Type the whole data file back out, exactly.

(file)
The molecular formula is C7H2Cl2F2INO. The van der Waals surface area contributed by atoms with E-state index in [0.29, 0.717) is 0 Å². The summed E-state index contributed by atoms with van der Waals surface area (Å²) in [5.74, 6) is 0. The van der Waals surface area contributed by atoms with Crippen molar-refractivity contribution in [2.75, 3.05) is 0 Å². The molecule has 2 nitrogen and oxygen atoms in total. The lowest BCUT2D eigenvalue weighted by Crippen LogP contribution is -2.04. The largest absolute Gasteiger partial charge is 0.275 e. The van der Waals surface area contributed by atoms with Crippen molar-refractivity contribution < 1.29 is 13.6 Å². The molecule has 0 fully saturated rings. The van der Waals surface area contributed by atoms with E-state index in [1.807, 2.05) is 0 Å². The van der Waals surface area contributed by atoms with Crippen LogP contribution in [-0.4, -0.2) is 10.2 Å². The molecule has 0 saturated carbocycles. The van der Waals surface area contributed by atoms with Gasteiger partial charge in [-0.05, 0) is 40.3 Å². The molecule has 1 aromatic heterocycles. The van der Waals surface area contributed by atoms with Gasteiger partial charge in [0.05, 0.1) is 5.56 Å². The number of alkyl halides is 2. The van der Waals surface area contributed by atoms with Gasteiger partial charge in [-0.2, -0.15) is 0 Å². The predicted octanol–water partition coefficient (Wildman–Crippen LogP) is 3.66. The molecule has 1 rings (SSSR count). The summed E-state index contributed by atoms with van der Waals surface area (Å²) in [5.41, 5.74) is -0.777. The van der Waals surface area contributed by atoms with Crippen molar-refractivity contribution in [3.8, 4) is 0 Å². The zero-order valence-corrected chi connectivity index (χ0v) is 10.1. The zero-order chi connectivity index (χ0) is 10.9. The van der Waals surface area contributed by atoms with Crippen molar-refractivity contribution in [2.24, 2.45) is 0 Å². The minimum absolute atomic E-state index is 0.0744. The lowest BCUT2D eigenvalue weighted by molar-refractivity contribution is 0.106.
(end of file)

The molecular formula is C7H2Cl2F2INO. The van der Waals surface area contributed by atoms with E-state index in [0.29, 0.717) is 0 Å². The summed E-state index contributed by atoms with van der Waals surface area (Å²) in [5.74, 6) is 0. The van der Waals surface area contributed by atoms with Crippen molar-refractivity contribution in [2.75, 3.05) is 0 Å². The molecule has 2 nitrogen and oxygen atoms in total. The lowest BCUT2D eigenvalue weighted by Crippen LogP contribution is -2.04. The largest absolute Gasteiger partial charge is 0.275 e. The van der Waals surface area contributed by atoms with Crippen molar-refractivity contribution < 1.29 is 13.6 Å². The molecule has 0 fully saturated rings. The van der Waals surface area contributed by atoms with E-state index in [1.807, 2.05) is 0 Å². The van der Waals surface area contributed by atoms with Crippen LogP contribution in [-0.4, -0.2) is 10.2 Å². The molecule has 0 saturated carbocycles. The van der Waals surface area contributed by atoms with Gasteiger partial charge in [-0.05, 0) is 40.3 Å². The molecule has 1 aromatic heterocycles. The van der Waals surface area contributed by atoms with Gasteiger partial charge in [0.05, 0.1) is 5.56 Å². The number of alkyl halides is 2. The van der Waals surface area contributed by atoms with Gasteiger partial charge in [-0.2, -0.15) is 0 Å². The predicted octanol–water partition coefficient (Wildman–Crippen LogP) is 3.66. The molecule has 1 rings (SSSR count). The summed E-state index contributed by atoms with van der Waals surface area (Å²) in [5.41, 5.74) is -0.777. The van der Waals surface area contributed by atoms with Crippen molar-refractivity contribution in [3.8, 4) is 0 Å². The zero-order valence-corrected chi connectivity index (χ0v) is 10.1. The zero-order chi connectivity index (χ0) is 10.9. The van der Waals surface area contributed by atoms with Crippen molar-refractivity contribution in [2.24, 2.45) is 0 Å². The minimum absolute atomic E-state index is 0.0744. The lowest BCUT2D eigenvalue weighted by molar-refractivity contribution is 0.106.